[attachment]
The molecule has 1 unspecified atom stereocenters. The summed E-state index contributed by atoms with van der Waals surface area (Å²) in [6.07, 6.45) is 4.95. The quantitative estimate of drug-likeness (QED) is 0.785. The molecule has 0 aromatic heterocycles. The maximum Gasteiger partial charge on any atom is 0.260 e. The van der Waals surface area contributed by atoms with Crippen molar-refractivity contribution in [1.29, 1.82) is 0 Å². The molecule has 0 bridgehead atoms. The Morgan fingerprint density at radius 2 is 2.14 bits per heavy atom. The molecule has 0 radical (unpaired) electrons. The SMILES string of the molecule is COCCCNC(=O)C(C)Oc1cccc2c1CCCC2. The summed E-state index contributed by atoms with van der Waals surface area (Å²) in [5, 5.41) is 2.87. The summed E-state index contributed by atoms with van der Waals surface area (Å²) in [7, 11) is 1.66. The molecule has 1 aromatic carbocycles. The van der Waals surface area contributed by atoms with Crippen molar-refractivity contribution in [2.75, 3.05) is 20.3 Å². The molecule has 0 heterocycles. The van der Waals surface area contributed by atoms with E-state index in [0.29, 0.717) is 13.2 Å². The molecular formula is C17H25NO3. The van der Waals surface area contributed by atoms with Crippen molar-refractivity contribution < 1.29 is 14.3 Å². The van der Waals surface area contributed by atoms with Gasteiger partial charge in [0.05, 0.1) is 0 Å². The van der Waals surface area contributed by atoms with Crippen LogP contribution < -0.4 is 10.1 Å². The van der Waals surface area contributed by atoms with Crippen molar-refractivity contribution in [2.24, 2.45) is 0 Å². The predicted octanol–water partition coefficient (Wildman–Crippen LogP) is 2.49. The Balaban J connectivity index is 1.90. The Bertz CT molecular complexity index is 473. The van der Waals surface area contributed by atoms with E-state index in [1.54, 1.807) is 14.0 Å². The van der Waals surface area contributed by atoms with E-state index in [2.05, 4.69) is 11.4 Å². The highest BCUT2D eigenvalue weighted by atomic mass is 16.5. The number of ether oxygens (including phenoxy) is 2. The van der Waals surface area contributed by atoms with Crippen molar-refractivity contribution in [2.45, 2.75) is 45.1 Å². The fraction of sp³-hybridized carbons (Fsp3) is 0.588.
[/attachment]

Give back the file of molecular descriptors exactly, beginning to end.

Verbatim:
The molecule has 1 unspecified atom stereocenters. The summed E-state index contributed by atoms with van der Waals surface area (Å²) in [6.07, 6.45) is 4.95. The quantitative estimate of drug-likeness (QED) is 0.785. The molecule has 0 aromatic heterocycles. The maximum Gasteiger partial charge on any atom is 0.260 e. The van der Waals surface area contributed by atoms with Crippen molar-refractivity contribution in [1.29, 1.82) is 0 Å². The molecule has 0 bridgehead atoms. The Morgan fingerprint density at radius 2 is 2.14 bits per heavy atom. The molecule has 0 radical (unpaired) electrons. The SMILES string of the molecule is COCCCNC(=O)C(C)Oc1cccc2c1CCCC2. The summed E-state index contributed by atoms with van der Waals surface area (Å²) in [5, 5.41) is 2.87. The summed E-state index contributed by atoms with van der Waals surface area (Å²) in [7, 11) is 1.66. The molecule has 1 aromatic carbocycles. The van der Waals surface area contributed by atoms with Crippen molar-refractivity contribution in [2.75, 3.05) is 20.3 Å². The molecule has 0 heterocycles. The van der Waals surface area contributed by atoms with E-state index in [0.29, 0.717) is 13.2 Å². The molecular formula is C17H25NO3. The van der Waals surface area contributed by atoms with Crippen molar-refractivity contribution < 1.29 is 14.3 Å². The van der Waals surface area contributed by atoms with Gasteiger partial charge in [0.05, 0.1) is 0 Å². The van der Waals surface area contributed by atoms with Crippen LogP contribution < -0.4 is 10.1 Å². The van der Waals surface area contributed by atoms with Crippen molar-refractivity contribution in [2.24, 2.45) is 0 Å². The predicted octanol–water partition coefficient (Wildman–Crippen LogP) is 2.49. The Balaban J connectivity index is 1.90. The Bertz CT molecular complexity index is 473. The van der Waals surface area contributed by atoms with E-state index in [1.54, 1.807) is 14.0 Å². The van der Waals surface area contributed by atoms with E-state index in [2.05, 4.69) is 11.4 Å². The highest BCUT2D eigenvalue weighted by atomic mass is 16.5. The number of ether oxygens (including phenoxy) is 2. The van der Waals surface area contributed by atoms with Crippen molar-refractivity contribution in [2.45, 2.75) is 45.1 Å². The fraction of sp³-hybridized carbons (Fsp3) is 0.588.